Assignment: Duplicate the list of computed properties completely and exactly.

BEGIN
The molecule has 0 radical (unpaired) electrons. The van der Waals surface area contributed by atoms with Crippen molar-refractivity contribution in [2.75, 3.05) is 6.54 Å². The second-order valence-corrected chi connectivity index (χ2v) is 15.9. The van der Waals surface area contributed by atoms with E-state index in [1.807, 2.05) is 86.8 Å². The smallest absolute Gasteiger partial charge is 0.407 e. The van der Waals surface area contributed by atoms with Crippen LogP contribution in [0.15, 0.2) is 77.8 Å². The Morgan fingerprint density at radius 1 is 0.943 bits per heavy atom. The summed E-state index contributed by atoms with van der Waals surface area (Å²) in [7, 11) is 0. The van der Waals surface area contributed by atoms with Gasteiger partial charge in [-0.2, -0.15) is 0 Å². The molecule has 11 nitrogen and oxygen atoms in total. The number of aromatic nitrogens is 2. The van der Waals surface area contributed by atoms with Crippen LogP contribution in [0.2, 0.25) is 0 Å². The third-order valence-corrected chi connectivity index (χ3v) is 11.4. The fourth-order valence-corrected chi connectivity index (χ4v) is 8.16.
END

The molecule has 0 radical (unpaired) electrons. The van der Waals surface area contributed by atoms with Crippen molar-refractivity contribution in [2.75, 3.05) is 6.54 Å². The second-order valence-corrected chi connectivity index (χ2v) is 15.9. The van der Waals surface area contributed by atoms with E-state index in [1.807, 2.05) is 86.8 Å². The smallest absolute Gasteiger partial charge is 0.407 e. The van der Waals surface area contributed by atoms with Crippen LogP contribution in [0.15, 0.2) is 77.8 Å². The Morgan fingerprint density at radius 1 is 0.943 bits per heavy atom. The summed E-state index contributed by atoms with van der Waals surface area (Å²) in [7, 11) is 0. The van der Waals surface area contributed by atoms with Gasteiger partial charge in [-0.2, -0.15) is 0 Å². The molecule has 11 nitrogen and oxygen atoms in total. The number of aromatic nitrogens is 2. The van der Waals surface area contributed by atoms with Crippen LogP contribution in [0.2, 0.25) is 0 Å². The third-order valence-corrected chi connectivity index (χ3v) is 11.4. The fourth-order valence-corrected chi connectivity index (χ4v) is 8.16.